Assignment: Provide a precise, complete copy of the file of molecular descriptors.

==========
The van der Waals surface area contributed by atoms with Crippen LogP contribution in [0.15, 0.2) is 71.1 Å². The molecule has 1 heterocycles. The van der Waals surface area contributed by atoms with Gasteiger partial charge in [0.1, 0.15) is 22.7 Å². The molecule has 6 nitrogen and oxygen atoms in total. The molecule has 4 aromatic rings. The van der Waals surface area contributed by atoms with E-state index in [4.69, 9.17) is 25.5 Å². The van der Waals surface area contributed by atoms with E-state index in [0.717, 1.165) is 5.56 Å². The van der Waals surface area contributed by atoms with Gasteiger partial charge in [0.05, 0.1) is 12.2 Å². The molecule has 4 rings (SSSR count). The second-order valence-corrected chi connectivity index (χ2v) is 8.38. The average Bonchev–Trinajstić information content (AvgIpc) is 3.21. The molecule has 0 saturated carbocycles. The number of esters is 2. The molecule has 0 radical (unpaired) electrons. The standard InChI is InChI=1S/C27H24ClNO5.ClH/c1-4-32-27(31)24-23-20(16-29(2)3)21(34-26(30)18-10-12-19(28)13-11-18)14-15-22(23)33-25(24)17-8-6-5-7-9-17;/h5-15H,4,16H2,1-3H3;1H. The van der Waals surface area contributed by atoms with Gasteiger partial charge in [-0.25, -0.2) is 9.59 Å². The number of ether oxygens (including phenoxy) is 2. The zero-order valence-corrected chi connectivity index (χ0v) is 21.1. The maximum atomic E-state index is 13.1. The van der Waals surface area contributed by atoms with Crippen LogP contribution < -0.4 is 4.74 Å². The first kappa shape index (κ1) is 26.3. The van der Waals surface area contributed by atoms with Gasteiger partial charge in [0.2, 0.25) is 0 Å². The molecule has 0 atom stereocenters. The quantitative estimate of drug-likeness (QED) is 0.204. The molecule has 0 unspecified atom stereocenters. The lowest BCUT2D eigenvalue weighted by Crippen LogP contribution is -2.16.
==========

The van der Waals surface area contributed by atoms with Crippen LogP contribution in [0.15, 0.2) is 71.1 Å². The molecule has 1 heterocycles. The van der Waals surface area contributed by atoms with Gasteiger partial charge in [0.1, 0.15) is 22.7 Å². The molecule has 6 nitrogen and oxygen atoms in total. The molecule has 4 aromatic rings. The van der Waals surface area contributed by atoms with E-state index in [4.69, 9.17) is 25.5 Å². The van der Waals surface area contributed by atoms with E-state index in [0.717, 1.165) is 5.56 Å². The van der Waals surface area contributed by atoms with Gasteiger partial charge in [0.05, 0.1) is 12.2 Å². The molecule has 4 rings (SSSR count). The second-order valence-corrected chi connectivity index (χ2v) is 8.38. The average Bonchev–Trinajstić information content (AvgIpc) is 3.21. The molecule has 0 saturated carbocycles. The number of esters is 2. The molecule has 0 radical (unpaired) electrons. The standard InChI is InChI=1S/C27H24ClNO5.ClH/c1-4-32-27(31)24-23-20(16-29(2)3)21(34-26(30)18-10-12-19(28)13-11-18)14-15-22(23)33-25(24)17-8-6-5-7-9-17;/h5-15H,4,16H2,1-3H3;1H. The van der Waals surface area contributed by atoms with Gasteiger partial charge in [-0.25, -0.2) is 9.59 Å². The number of ether oxygens (including phenoxy) is 2. The zero-order valence-corrected chi connectivity index (χ0v) is 21.1. The maximum atomic E-state index is 13.1. The van der Waals surface area contributed by atoms with Crippen LogP contribution < -0.4 is 4.74 Å². The first kappa shape index (κ1) is 26.3. The van der Waals surface area contributed by atoms with Gasteiger partial charge in [0.2, 0.25) is 0 Å². The molecule has 0 atom stereocenters. The quantitative estimate of drug-likeness (QED) is 0.204. The molecule has 0 unspecified atom stereocenters. The lowest BCUT2D eigenvalue weighted by Crippen LogP contribution is -2.16.